Leather and PU

Pictured above are two pair of leather baby shoes, found at a local thrift store. These are for two vintage dolls in my collection. The terms, “leather” and “PU” are in question today. In our modern tech world, there are many alternatives to genuine leather. These alternatives are often called man-made and synthetic. PU, polyurethane, is one such material. It is easy to care for, requiring no professional cleaning methods. Genuine leather, however, does require professional cleaning methods, thus can be costly. On the other hand, PU can crack and stretch considerably over time, where as leather usually does not [for many years, any way].

One way to determine the difference between the synthetics and genuine leather is to simply look at the back side. Genuine leather (animal skins) will have some blemishes and rougher surface due to being a material from nature. PU and other synthetics are usually smooth or lined with smooth fabrics. Many items on today’s market are actually leather/synthetic combinations.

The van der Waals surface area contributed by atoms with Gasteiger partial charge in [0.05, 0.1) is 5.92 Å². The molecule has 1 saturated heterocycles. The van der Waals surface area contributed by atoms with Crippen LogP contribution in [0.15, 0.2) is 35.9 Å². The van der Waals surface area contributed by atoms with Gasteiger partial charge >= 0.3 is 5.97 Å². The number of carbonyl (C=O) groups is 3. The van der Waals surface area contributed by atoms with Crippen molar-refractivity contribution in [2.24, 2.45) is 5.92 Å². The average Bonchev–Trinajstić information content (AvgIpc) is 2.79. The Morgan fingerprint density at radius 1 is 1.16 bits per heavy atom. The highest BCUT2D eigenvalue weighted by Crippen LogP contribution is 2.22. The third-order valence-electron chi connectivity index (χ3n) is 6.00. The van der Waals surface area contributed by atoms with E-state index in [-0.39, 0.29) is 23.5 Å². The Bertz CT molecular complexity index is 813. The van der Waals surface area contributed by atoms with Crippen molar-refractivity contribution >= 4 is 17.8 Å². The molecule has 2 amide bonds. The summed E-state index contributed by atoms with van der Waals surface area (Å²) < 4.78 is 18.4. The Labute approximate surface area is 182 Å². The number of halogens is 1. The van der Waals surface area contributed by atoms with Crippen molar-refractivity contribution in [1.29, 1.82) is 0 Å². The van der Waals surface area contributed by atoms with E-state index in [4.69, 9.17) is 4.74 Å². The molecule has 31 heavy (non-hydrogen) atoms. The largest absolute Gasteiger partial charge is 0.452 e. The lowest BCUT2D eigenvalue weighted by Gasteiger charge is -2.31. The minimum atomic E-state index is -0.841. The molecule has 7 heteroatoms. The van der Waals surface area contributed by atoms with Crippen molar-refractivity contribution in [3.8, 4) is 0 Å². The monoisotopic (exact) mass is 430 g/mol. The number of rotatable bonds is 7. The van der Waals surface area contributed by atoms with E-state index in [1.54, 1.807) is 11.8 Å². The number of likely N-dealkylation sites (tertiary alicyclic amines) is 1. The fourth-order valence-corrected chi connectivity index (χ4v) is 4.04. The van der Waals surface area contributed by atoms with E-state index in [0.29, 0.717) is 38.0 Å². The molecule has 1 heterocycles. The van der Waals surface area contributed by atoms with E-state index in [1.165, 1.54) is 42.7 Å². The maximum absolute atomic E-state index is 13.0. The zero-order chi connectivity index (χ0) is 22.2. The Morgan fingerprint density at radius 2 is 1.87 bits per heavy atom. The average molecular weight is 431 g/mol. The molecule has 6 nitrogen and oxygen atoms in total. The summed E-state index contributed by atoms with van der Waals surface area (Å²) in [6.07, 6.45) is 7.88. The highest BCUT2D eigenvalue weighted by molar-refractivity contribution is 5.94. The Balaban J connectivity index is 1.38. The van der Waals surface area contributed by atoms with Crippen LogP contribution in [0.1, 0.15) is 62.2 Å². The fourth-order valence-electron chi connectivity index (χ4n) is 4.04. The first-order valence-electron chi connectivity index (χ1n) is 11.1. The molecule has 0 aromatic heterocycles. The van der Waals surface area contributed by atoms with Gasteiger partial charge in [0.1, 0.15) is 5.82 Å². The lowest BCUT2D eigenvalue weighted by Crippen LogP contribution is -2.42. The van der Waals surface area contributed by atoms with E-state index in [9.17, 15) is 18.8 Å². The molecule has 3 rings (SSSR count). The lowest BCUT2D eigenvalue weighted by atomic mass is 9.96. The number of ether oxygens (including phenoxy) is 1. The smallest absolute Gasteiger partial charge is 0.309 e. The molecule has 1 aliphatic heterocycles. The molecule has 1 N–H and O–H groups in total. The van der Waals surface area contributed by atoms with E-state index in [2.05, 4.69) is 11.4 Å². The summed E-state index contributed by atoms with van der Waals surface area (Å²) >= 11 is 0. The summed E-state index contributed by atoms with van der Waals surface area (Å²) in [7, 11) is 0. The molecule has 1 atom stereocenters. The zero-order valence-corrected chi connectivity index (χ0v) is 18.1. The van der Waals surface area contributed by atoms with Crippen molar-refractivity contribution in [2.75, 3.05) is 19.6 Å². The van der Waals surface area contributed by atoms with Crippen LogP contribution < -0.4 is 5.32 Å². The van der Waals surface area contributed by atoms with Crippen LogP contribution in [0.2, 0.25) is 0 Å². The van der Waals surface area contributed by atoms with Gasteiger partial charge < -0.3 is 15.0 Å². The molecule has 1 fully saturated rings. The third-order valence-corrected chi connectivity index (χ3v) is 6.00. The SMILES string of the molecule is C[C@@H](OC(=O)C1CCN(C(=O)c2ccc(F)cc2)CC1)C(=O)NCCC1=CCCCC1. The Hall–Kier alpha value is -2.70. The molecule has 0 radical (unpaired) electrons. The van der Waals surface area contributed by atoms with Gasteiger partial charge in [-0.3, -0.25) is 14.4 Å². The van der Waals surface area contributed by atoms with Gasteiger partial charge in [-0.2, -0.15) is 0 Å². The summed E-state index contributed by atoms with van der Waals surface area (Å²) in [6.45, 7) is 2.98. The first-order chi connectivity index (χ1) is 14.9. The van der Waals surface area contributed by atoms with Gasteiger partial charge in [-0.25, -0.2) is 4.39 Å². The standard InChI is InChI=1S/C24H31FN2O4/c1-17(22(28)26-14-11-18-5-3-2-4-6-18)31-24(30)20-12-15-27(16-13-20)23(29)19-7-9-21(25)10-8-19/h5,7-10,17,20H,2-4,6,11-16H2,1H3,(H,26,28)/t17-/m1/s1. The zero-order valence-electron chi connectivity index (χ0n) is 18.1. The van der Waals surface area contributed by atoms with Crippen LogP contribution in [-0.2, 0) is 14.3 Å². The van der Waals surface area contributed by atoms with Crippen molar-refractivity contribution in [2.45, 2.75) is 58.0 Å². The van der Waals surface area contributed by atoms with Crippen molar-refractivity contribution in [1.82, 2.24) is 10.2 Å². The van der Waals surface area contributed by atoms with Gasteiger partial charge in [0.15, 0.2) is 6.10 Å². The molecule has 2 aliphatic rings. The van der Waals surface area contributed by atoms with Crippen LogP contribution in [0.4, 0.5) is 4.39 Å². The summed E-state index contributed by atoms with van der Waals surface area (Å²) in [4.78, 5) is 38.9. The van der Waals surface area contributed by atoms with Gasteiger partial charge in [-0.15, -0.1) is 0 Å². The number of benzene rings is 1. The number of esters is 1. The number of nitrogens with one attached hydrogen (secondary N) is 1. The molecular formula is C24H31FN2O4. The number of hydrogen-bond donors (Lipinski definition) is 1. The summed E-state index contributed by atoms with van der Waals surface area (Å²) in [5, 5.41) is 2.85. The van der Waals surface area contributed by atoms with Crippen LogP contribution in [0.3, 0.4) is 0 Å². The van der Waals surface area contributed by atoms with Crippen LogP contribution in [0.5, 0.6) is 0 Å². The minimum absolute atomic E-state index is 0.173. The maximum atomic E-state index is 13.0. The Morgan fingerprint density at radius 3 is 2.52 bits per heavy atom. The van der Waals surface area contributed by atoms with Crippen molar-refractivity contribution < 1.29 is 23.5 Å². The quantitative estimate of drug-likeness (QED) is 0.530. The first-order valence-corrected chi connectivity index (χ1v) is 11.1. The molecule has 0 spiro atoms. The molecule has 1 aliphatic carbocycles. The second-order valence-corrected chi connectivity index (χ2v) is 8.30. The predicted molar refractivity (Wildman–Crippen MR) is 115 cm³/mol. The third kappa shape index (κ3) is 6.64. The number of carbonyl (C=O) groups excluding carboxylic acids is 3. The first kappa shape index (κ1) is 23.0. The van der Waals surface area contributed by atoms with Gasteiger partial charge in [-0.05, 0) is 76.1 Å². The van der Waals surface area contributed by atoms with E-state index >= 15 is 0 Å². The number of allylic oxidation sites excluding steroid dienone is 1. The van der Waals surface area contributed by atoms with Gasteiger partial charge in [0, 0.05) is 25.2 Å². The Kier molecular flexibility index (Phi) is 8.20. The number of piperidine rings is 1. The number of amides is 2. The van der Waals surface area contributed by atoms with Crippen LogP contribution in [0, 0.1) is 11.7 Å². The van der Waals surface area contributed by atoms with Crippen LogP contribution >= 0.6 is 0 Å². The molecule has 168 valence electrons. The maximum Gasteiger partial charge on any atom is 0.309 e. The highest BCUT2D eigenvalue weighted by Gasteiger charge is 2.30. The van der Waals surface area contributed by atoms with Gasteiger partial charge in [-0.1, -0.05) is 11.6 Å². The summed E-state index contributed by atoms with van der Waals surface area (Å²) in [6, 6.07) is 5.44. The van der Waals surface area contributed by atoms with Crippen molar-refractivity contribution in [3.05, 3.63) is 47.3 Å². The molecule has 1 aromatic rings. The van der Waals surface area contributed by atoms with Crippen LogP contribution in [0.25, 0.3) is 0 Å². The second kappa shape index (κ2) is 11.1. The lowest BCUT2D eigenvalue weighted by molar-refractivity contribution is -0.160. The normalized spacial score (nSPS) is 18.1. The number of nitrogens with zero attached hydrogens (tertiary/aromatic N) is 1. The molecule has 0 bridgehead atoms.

For some items, a synthetic material might actually be a better choice due to the easier care and typically less cost to purchase. However, for heavier stressed items such as foot wear and belts, genuine leather would likely be a better choice. Leather usually lasts much longer than most synthetics. So, decide how much wear ‘n tear your item will be receiving. Also consider the use for the item. For example, a smart phone case- most people purchase a new smart phone every six to 12 months. Will the case fit the new smart phone? Likely not. In that situation, a synthetic material would be more cost effective. When purchasing items, if the content is not fully stated, ask the seller/clerk. Advertising and item as “leather PU”, after all, does sound a bit deceptive and inaccurate. It is always best to ask before purchasing instead of afterwards. Happy shopping to you all!